Local wisdom on books

By Contributor
December 29th, 2020

“Books of My Life”

Here’s more inspiration for reading to carry us through the dark days of this pandemic winter, away into other worlds and other times while tucked up safely at home.

Q and A with Eileen Daniel, Rossland Public Library Board Member, Publicity:

1.   My favorite childhood books are any of the Adventure series by Enid Blyton: The Island of Adventure; The Circus of Adventure; et cetera. Four young protagonists had exciting adventures and implausibly solved mysteries in post-war Europe.

2.   My favorite movie versions of great novels are the three Lord of the Rings movies. Although I sometimes wish I lived in the idyllic Shire (Rossland is the closest), it’s mostly Faramir: “I do not love the bright sword for its sharpness, nor the arrow for its swiftness, nor the warrior for his glory. I love only that which they defend.”

3.   The last book that made me cry is Finding Dorothy” by Elizabeth Letts. The real-life nineteenth century protagonist experiences hardship and just one too many tragedies before things get better.

4.   A book I consider to be grossly overrated is Moby Dick by Herman Melville. I spent an entire summer — determined to finish it because it came highly recommended — but I kept falling asleep. 

5.   The books people might be surprised to learn I love are Patrick O’Brien’s Master and Commander series. These historical fiction novels are set on various ships of the Royal Navy during the Napoleonic wars. At the time, I used three different lexicons to help me understand the highly specialized nautical terms. Russell Crowe plays Captain Jack Aubrey in the movie and it’s the only reason I like him.

6.   A book everyone should read is All Quiet on the Western Front by Erich Maria Remarque. Although it is a fictional account of life in the trenches in WWI, Remarque experienced trench warfare himself. If everyone read that book, no one would ever go to war.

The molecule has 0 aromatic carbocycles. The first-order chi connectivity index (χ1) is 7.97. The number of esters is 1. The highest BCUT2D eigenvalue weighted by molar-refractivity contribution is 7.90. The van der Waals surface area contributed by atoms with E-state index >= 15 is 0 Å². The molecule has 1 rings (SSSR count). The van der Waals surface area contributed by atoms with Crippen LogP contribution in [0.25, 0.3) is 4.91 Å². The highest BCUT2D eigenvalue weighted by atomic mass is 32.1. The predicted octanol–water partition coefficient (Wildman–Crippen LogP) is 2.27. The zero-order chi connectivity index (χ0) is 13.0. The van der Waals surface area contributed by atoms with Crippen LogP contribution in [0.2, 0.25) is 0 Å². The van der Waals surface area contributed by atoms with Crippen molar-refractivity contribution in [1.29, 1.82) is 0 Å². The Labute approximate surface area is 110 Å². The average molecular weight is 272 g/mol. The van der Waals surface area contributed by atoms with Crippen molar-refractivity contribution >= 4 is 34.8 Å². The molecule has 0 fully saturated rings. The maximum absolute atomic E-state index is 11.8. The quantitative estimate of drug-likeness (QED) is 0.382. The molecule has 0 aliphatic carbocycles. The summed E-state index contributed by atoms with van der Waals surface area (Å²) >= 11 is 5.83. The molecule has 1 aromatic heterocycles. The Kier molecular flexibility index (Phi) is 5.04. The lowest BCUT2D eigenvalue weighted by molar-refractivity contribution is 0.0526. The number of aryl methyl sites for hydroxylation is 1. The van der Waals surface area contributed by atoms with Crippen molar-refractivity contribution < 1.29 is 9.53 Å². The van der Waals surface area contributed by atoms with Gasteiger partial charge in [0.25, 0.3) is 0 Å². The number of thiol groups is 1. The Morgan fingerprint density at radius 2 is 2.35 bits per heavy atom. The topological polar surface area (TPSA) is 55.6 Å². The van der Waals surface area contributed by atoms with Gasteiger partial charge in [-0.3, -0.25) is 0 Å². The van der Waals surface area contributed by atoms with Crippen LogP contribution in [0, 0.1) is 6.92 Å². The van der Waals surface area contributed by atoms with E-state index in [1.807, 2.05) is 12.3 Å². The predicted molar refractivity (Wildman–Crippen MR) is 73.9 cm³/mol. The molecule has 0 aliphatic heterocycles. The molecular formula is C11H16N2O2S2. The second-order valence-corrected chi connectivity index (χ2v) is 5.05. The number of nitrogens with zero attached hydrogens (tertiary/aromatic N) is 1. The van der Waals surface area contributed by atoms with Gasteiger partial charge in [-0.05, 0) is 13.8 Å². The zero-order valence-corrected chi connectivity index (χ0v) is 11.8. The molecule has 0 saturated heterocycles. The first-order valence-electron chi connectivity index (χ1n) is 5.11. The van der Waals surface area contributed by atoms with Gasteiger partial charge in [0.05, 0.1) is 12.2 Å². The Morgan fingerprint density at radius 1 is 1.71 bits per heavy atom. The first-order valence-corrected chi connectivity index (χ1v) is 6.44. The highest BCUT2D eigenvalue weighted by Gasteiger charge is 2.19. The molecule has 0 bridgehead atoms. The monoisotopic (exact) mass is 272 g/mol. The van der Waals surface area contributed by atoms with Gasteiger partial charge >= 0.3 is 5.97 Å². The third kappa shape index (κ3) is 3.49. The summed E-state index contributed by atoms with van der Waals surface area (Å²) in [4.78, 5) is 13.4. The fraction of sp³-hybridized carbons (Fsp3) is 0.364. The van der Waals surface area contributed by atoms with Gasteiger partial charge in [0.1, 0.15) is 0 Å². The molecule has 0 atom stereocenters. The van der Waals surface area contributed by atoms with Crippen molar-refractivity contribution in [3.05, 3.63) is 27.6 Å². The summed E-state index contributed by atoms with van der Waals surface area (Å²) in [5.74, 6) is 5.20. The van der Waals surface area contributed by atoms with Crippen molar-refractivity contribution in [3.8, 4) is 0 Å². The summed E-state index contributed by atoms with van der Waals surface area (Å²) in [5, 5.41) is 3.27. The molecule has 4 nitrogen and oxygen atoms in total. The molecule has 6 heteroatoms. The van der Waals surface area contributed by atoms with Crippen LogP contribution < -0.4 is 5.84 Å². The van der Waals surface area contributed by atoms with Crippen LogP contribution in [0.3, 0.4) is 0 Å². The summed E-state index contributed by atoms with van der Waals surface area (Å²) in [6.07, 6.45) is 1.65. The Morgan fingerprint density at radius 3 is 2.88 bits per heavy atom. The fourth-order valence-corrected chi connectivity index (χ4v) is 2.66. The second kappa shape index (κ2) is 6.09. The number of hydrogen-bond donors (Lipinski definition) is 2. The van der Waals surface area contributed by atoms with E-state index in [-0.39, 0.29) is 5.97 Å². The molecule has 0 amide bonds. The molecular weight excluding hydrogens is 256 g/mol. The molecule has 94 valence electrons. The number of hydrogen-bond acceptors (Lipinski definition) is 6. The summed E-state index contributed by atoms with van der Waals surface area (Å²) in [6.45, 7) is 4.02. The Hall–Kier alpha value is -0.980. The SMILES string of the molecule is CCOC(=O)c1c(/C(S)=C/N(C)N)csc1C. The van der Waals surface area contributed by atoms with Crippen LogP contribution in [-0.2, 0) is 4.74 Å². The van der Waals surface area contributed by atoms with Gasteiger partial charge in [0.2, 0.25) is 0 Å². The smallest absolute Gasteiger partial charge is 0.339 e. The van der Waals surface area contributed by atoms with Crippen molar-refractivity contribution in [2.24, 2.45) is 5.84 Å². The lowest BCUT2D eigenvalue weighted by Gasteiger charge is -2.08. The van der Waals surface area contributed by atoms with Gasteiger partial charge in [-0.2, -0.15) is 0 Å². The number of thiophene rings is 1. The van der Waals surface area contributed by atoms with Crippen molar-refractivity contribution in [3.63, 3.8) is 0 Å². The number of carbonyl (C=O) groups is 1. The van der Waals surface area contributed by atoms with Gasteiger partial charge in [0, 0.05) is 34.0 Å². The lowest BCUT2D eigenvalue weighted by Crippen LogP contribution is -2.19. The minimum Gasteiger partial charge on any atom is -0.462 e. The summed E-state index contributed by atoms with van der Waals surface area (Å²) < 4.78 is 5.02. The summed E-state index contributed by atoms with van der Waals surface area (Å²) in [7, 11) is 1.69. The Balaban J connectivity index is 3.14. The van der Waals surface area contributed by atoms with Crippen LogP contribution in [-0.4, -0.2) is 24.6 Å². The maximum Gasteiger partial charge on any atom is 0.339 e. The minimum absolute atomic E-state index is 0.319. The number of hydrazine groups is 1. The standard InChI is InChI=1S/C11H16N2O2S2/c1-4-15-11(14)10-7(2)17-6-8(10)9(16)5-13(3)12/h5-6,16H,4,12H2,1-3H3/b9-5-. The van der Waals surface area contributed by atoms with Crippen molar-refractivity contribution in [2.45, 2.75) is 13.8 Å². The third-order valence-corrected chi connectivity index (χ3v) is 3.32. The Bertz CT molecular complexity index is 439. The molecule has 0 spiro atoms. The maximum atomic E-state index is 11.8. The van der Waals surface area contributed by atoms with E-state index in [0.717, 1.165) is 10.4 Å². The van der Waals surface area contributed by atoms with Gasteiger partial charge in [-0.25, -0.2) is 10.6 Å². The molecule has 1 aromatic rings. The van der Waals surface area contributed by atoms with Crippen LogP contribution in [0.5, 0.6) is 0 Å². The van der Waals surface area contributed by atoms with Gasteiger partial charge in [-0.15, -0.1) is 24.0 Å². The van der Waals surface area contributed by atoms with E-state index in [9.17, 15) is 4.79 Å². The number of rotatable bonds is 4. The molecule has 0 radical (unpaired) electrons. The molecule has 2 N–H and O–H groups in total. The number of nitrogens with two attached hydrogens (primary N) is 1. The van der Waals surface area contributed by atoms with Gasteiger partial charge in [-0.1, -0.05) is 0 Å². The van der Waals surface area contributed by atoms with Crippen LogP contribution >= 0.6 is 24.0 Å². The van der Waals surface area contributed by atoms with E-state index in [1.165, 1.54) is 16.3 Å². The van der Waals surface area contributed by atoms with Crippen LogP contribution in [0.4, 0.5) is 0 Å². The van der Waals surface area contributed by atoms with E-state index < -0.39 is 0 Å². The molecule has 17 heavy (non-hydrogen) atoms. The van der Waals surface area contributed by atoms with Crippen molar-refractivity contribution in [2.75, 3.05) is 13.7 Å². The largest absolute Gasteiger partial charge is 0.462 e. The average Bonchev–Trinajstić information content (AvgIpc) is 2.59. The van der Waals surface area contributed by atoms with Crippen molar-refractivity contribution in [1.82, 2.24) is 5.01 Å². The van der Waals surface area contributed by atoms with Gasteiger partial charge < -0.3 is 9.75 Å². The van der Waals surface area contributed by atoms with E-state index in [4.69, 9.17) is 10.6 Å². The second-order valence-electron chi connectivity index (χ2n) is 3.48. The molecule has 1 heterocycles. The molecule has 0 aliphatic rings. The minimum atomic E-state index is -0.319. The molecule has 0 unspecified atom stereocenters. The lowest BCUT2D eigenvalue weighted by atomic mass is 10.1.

7.   A book I read over and over is A Good Man by Guy Vanderhaeghe, the third in his nineteenth century Canadian prairie novel trilogy. Unforgettable historic and fictional characters, an ingenious plot, and beautiful descriptive language: “Facing the head of the wagon train is a line of scarlet tunics, spaced like fine stitching on the hem of the khaki landscape.”


Rossland Public Library Announcements:

The “People in Our Neighbourhood” Storytime continues with Emily Roberts of the Rossland Museum reading The Paper Bag Princess by Robert Munsch. Google the Rossland Public Library on YouTube.

The Book Club will reconvene on January 28thwith The Nine Lives of Charlotte Taylor by Sally Armstrong. Register online at ravenreadsbookclub@gmail.com. Unless there’s a rapid reduction in Covid cases, the meeting will take place via Zoom. 

Rossland’s Abigail Steele will be hosting the March 2021 KLF Book Club featuring I am Herod by Richard Kemick.

From our website: 

We are still accepting applications from local artists to display their work in the library. 

You can subscribe to stream Acorn TV on any web-connected device. Select from world-class mysteries, dramas, comedies, and much more. 

Gale Courses offers a wide range of highly interactive, instructor led courses that you can take entirely online. As a library card holder, you are entitled to these courses at no cost. Courses run for six weeks and new sessions begin every month.

Remember, you can let the librarians curate a bag of books for you. Fill in the form and you will be contacted when your books are available for pick-up.

Click on the teddy bear on our homepage to connect to “Looking at Books” with Children’s Librarian Lynn.

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